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I read countless articles in the media.  And I’ve been involved in drafting many, many press releases.  Funnily enough, the vocabulary and tone used in most press releases rarely matches that used in articles in the publications being targeted.  Does this matter?

The word "leverage", for example, features in many press releases. It appears much less frequently (except in its narrower meaning of financial leverage) in media articles. The same is true for countless other words, such as world-class, scalable, solution, facilitate and so on. These are the kind of words that ex-Financial Times legend Lucy Kellaway and countless journalists hate. Conversely, many simple words that feature often in the press (buy, hire, grab, keep, cheap, sell) don't appear often in press releases.

I'm not suggesting that press releases should ever read exactly like media articles. A press release is trying to appeal to a range of journalists to entice each to write it up in their own style and words. Journalists usually want to be accessible and aim to write for a broader audience (as defined by their publication) as much as possible.

Press releases, in contrast, often have multiple audiences and serve multiple objectives.  The first is to secure media coverage. The second is to be a public record of what the company said, in the way that the company wanted to say it.  Press releases sit on a company website – and often on a newswire like BusinessWire or a London Stock Exchange RNS – with the objective of informing all a company’s audiences, both immediately and over time. There can be financial, legal, regulatory or HR reasons for language used.  For public companies, investor communications is king. Many CEOs and their advisors often don’t like to use excessively blunt language, and there can be good reasons for this. Extensive supply chains, complex partnership arrangements, aggressive NGOs, a litigious environment and eagle-eyed clients – there is a multitude of people who will find a reason to be unhappy with a press release from a major organisation.  Hence the desire to leave no open flanks and focus on the lowest common denominator.     

Companies should understand however that if press releases diverge too jarringly in vocabulary and tone from the language of the target outlets, this makes explaining the story, and thus securing editorial coverage, harder. (It can also result in informal efforts to explain a press release and overcome its inadequacies, undertaken by company spokespeople, or their PR advisors).

A useful distinction should be made between technical or sector-specific vocabulary, on the one hand, and generic management-speak on the other.  Most specialist B2B publications will use highly technical and business-sector-specific language without generally feeling the need to explain terminology.

In comparison, journalists remain quite resistant to management-speak and what they see as mealy-mouthed and euphemistic language.  Despite the widespread use of terms like “associates” or “partners”, journalists tend to talk about “employees.” Terms like “right-sizing” are widely mocked by many reporters. The language of publications does however evolve, with sectors like tech arguably leading the way in the use of new vocabulary such as “scalable” to describe new business realities.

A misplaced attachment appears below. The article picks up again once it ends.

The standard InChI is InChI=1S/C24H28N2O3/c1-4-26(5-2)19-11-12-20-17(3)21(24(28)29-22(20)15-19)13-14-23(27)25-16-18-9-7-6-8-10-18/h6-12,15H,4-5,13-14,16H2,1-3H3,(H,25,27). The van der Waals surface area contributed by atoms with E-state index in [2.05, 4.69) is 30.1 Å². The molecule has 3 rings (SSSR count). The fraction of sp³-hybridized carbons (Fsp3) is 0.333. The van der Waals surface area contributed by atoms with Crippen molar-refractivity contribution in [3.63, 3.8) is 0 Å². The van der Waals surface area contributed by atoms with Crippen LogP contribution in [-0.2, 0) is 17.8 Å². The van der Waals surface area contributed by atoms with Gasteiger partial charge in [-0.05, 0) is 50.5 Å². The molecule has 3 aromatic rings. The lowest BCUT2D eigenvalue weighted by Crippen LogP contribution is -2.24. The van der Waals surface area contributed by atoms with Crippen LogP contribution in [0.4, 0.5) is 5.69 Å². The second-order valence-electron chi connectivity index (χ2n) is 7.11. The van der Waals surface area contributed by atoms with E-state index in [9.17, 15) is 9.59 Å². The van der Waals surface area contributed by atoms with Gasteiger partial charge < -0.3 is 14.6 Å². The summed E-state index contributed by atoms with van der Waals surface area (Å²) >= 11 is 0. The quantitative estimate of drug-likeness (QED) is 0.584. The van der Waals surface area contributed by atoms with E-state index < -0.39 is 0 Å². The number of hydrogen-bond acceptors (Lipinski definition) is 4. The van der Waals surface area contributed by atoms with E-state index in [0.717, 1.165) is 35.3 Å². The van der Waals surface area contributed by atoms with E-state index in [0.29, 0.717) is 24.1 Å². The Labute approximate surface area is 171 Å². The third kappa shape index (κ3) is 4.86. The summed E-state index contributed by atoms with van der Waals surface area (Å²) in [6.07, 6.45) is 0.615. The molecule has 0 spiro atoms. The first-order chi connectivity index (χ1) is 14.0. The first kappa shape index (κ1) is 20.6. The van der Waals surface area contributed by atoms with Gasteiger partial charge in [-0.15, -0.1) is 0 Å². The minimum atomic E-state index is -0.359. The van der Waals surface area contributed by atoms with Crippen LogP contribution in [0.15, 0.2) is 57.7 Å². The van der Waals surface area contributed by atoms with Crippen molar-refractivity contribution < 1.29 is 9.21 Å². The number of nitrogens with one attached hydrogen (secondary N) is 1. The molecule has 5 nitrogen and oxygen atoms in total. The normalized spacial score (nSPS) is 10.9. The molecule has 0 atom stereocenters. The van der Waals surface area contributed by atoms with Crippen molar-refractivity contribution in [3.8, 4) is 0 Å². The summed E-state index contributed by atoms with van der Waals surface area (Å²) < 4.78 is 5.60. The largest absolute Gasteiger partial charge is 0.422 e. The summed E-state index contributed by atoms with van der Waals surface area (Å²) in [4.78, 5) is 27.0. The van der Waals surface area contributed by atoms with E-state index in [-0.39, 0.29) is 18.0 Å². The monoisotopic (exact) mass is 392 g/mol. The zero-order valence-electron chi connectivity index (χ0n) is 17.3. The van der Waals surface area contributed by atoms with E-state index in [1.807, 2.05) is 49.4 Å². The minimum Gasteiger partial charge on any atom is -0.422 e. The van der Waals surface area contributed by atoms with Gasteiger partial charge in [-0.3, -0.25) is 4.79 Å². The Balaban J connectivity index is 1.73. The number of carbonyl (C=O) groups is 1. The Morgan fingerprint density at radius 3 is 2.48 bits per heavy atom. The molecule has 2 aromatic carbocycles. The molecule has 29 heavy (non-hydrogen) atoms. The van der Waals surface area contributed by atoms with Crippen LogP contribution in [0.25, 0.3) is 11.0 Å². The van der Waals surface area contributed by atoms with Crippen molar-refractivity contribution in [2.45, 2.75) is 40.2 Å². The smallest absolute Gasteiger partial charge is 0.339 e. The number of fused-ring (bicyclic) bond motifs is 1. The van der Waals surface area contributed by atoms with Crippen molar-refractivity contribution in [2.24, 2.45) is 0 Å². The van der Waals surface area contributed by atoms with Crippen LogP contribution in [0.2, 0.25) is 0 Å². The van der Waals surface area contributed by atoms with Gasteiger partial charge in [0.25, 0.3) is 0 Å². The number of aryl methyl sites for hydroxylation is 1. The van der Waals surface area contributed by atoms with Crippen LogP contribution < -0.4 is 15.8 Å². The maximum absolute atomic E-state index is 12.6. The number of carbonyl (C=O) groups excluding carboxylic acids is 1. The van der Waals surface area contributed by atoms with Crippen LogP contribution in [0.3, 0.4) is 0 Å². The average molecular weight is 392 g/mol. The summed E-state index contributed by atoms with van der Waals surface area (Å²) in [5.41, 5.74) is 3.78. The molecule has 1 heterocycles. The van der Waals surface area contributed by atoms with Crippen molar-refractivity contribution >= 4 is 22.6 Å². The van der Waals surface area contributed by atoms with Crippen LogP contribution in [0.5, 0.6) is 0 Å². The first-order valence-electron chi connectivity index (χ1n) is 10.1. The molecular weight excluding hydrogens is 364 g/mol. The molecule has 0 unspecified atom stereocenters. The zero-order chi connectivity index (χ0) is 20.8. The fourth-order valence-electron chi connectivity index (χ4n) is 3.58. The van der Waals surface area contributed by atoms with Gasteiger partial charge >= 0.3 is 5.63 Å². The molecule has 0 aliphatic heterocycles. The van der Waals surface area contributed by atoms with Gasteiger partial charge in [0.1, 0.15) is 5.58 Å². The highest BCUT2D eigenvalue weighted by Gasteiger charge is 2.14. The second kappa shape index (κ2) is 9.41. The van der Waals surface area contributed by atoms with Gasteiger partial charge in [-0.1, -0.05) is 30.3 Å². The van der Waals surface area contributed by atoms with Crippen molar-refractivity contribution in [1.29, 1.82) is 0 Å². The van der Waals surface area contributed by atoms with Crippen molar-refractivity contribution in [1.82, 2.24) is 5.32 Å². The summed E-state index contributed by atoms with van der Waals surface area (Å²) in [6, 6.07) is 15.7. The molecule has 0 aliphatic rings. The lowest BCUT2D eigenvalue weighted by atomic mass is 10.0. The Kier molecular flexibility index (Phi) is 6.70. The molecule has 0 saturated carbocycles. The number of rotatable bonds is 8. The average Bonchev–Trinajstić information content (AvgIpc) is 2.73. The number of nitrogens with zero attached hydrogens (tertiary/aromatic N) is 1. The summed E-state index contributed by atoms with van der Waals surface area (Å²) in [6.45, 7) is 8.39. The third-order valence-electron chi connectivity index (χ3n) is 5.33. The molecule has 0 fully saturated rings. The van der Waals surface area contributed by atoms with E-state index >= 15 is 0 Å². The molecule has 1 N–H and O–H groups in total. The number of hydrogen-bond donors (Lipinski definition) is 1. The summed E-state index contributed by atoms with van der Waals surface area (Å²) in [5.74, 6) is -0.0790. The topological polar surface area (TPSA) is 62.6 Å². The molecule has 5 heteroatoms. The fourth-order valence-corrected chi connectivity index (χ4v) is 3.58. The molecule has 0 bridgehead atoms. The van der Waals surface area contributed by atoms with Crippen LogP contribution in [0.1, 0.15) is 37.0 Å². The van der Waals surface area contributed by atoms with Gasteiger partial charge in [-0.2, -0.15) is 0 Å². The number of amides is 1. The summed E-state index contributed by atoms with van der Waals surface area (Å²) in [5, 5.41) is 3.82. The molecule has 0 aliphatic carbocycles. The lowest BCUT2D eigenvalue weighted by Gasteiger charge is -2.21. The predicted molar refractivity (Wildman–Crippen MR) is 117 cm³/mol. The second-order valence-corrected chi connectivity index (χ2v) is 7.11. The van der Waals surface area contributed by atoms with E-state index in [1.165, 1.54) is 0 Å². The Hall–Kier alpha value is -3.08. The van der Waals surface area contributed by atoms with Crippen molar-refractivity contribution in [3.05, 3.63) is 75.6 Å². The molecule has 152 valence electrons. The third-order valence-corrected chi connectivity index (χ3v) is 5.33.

Could some companies write releases differently in order to secure more coverage?  In some cases, yes. Press releases about consumer products, as well as those coming from political campaigns, don’t usually suffer from the language constipation of B2B and financial releases.  At their best, consumer and political releases often take the journalist reader more clearly to the punch line and show him or her the potential headline (some indeed include several headlines and pithy quotes to give more ideas to the outlets).

No template exists for how to bring press releases up to the efficient frontier for coverage.  Reading similar articles in the outlets you are targeting is never wasted time.  Avoid euphemisms and use jargon and management-speak sparingly. Make sure you use strong, fresh verbs, not tired ones – verbs are usually the key.  Make sure you provide all the story elements journalists are taught to look for (there are either five or six or nine of these depending where you look!).  And use colour, anecdote and proof points effectively.

National differences between journalists about vocabulary and tone remain, based partly and not surprisingly on language.  French and Italian are more formal and colourful languages than English.  German business journalists are especially dismissive of marketing language rather than facts.  British journalists often have a cynicism that is not found in entirely the same way across the Atlantic.

Lastly, the dramatic growth in the importance of owned content is naturally taken into consideration by many firms.  I’d argue that there should still a clear distinction between a press release whose primary purpose is to secure media coverage, and owned content which companies can distribute directly and via social media to audiences.  It’s true that many press releases are now aggregated and amplified into on a multitude of sites, in a way that didn’t happen 20 years ago.  Owned content you control, without the need to get the journalists to write, should in any event be written in the best way you think for that audience.  Just remember that many of those business or professional audiences you are targeting with owned content may be as resistant to mealy-mouthed language, euphemisms and management-guff as journalists tend to be.